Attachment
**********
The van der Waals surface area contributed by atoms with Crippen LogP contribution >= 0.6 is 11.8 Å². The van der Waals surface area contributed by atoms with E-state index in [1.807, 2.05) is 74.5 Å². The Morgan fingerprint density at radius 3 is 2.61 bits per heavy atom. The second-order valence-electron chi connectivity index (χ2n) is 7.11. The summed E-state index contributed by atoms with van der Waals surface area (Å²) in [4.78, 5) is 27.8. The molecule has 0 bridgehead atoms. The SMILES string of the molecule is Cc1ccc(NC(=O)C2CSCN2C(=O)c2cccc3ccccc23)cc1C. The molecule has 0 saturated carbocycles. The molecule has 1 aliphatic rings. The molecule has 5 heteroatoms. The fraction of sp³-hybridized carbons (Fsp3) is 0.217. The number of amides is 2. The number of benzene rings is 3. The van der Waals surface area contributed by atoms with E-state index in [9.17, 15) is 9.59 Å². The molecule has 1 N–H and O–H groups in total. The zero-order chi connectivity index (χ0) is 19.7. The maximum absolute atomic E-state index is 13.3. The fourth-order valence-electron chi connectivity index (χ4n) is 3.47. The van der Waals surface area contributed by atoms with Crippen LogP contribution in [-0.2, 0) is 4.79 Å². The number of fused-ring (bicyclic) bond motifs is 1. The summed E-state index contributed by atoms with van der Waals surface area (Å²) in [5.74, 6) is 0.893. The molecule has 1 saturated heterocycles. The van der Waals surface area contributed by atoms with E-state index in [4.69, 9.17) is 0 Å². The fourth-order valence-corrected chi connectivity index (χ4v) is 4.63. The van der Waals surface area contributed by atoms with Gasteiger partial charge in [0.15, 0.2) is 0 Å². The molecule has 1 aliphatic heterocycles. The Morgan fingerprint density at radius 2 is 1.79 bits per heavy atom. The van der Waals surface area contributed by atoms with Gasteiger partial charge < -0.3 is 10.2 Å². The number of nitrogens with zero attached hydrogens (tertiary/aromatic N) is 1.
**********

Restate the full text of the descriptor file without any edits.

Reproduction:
The van der Waals surface area contributed by atoms with Crippen LogP contribution >= 0.6 is 11.8 Å². The van der Waals surface area contributed by atoms with E-state index in [1.807, 2.05) is 74.5 Å². The Morgan fingerprint density at radius 3 is 2.61 bits per heavy atom. The second-order valence-electron chi connectivity index (χ2n) is 7.11. The summed E-state index contributed by atoms with van der Waals surface area (Å²) in [4.78, 5) is 27.8. The molecule has 0 bridgehead atoms. The SMILES string of the molecule is Cc1ccc(NC(=O)C2CSCN2C(=O)c2cccc3ccccc23)cc1C. The molecule has 0 saturated carbocycles. The molecule has 1 aliphatic rings. The molecule has 5 heteroatoms. The fraction of sp³-hybridized carbons (Fsp3) is 0.217. The number of amides is 2. The number of benzene rings is 3. The van der Waals surface area contributed by atoms with E-state index in [9.17, 15) is 9.59 Å². The molecule has 1 N–H and O–H groups in total. The zero-order chi connectivity index (χ0) is 19.7. The maximum absolute atomic E-state index is 13.3. The fourth-order valence-electron chi connectivity index (χ4n) is 3.47. The van der Waals surface area contributed by atoms with Crippen LogP contribution in [-0.2, 0) is 4.79 Å². The number of fused-ring (bicyclic) bond motifs is 1. The summed E-state index contributed by atoms with van der Waals surface area (Å²) in [5.74, 6) is 0.893. The molecule has 1 saturated heterocycles. The van der Waals surface area contributed by atoms with E-state index in [4.69, 9.17) is 0 Å². The fourth-order valence-corrected chi connectivity index (χ4v) is 4.63. The van der Waals surface area contributed by atoms with Gasteiger partial charge in [0.15, 0.2) is 0 Å². The molecule has 1 aliphatic heterocycles. The Morgan fingerprint density at radius 2 is 1.79 bits per heavy atom. The van der Waals surface area contributed by atoms with Gasteiger partial charge < -0.3 is 10.2 Å². The number of nitrogens with zero attached hydrogens (tertiary/aromatic N) is 1.